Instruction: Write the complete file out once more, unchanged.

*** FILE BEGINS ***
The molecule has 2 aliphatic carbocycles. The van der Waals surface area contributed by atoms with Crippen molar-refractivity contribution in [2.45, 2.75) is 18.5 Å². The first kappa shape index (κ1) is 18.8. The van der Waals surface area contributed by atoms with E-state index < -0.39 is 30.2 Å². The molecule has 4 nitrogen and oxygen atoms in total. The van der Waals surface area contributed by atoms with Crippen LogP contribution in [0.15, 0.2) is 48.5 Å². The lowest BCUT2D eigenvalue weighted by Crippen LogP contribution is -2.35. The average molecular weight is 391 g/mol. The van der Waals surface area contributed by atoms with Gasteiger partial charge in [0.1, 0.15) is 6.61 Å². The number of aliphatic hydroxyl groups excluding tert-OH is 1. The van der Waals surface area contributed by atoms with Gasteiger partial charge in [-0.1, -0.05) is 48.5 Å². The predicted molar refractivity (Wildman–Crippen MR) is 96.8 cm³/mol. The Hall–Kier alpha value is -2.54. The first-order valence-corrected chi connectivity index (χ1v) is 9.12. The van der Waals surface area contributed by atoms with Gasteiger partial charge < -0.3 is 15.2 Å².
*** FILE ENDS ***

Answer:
The molecule has 2 aliphatic carbocycles. The van der Waals surface area contributed by atoms with Crippen molar-refractivity contribution in [2.45, 2.75) is 18.5 Å². The first kappa shape index (κ1) is 18.8. The van der Waals surface area contributed by atoms with E-state index < -0.39 is 30.2 Å². The molecule has 4 nitrogen and oxygen atoms in total. The van der Waals surface area contributed by atoms with Crippen LogP contribution in [0.15, 0.2) is 48.5 Å². The lowest BCUT2D eigenvalue weighted by Crippen LogP contribution is -2.35. The average molecular weight is 391 g/mol. The van der Waals surface area contributed by atoms with Gasteiger partial charge in [0.1, 0.15) is 6.61 Å². The number of aliphatic hydroxyl groups excluding tert-OH is 1. The van der Waals surface area contributed by atoms with Gasteiger partial charge in [-0.1, -0.05) is 48.5 Å². The predicted molar refractivity (Wildman–Crippen MR) is 96.8 cm³/mol. The Hall–Kier alpha value is -2.54. The first-order valence-corrected chi connectivity index (χ1v) is 9.12. The van der Waals surface area contributed by atoms with Gasteiger partial charge < -0.3 is 15.2 Å².